42 civilians die in US-led air strikes on Raqqa
At least 42 civilians, including 19 children, were killed on Monday in US-led coalition air strikes against Raqqa, a monitoring group said, as the battle for the Islamic State's (Isil) self-declared capital reaches densely populated city centre neighbourhoods.
The Syrian Observatory for Human Rights (SOHR) said Western air strikes on Raqqa have killed at least 167 civilians in the last eight days, marking a sharp upturn in civilian casualties.
"The tolls are high because the air strikes are hitting neighbourhoods in the city centre that are densely packed with civilians," said Rami Abdul Rahman, the director of SOHR.
"There are buildings full of civilians who are trying to get away from the front lines."
The strikes by the US-led coalition are being carried out in support of the Syrian Democratic Forces (SDF), a coalition of Kurdish and Arab fighters who have captured more than half of Raqqa during a two-month offensive.
The number of civilians killed by the US-led coalition air strikes has climbed this summer amid fierce fighting in Mosul, Raqqa and now the Iraqi city of Tal Afar.
Airwars, a group that tracks air strikes in Iraq and Syria, estimates that 4,887 to 7,528 civilians are likely to have been killed by Western air strikes since 2014. The coalition has acknowledged 624 civilian deaths in the same period.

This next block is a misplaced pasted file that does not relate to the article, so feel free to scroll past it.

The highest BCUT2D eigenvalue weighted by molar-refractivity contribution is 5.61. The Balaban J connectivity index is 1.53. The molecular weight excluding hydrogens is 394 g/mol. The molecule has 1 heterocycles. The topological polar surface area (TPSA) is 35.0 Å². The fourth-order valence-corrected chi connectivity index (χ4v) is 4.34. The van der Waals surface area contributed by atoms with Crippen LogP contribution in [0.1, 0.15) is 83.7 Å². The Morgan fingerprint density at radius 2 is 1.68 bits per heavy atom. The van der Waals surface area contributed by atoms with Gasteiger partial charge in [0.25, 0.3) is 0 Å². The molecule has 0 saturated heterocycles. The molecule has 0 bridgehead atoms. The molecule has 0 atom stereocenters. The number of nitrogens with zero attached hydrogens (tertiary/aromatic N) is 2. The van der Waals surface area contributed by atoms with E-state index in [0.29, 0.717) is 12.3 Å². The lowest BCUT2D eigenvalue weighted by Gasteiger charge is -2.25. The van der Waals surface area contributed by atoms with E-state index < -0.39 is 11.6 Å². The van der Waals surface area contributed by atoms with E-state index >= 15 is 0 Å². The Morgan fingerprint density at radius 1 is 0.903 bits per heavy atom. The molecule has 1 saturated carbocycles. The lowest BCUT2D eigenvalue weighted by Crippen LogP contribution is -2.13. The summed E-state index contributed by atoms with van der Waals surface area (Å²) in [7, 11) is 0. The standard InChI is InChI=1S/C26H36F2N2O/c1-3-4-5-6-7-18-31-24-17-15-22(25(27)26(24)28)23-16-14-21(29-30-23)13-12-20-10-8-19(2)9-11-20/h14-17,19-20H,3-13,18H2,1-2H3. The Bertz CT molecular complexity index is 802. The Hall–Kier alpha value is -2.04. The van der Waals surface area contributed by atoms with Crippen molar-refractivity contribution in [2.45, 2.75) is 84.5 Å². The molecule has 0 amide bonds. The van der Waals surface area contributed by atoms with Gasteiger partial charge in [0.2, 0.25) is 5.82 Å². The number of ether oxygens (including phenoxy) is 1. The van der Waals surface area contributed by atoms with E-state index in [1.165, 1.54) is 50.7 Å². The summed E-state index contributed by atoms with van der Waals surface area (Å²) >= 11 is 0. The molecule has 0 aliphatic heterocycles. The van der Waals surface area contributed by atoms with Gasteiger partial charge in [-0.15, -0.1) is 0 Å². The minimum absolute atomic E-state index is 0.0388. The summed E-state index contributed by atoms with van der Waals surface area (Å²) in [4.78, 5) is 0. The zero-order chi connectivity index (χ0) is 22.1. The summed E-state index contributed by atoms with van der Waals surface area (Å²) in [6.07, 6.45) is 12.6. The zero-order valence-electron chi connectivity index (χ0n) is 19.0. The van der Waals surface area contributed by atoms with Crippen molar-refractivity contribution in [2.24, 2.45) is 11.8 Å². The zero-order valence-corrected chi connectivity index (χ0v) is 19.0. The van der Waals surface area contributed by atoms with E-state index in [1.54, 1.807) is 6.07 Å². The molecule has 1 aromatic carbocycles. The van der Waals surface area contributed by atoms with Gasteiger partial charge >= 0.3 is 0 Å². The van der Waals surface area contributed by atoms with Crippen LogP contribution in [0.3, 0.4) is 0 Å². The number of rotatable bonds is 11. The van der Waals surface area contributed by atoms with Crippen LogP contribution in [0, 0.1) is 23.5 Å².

The US-led coalition, which includes Britain, France and Australia, says it takes all possible measures to avoid civilian casualties.
Around 25,000 civilians are estimated to be trapped inside Raqqa and the SDF said Isil was using many of them as "human shields" to try to slow the advance of assaulting forces.
"We have opened up safe routes for civilians to cross securely towards areas controlled by our forces, who are rescuing civilians almost daily and transferring them to safe places," said Talal Sello, an SDF spokesman.
"One of the major reasons for the slow progress in the Raqqa fight is the preserving of civilian lives and avoiding massive losses among them."
Western air strikes in the last few days have focused on the Bedu neighborhood in Raqqa.
Jim Mattis, the US defence secretary, visited Baghdad on Monday and said Isil's "days are certainly numbered".
"But it's not over yet and it's not going to be over anytime soon," he added.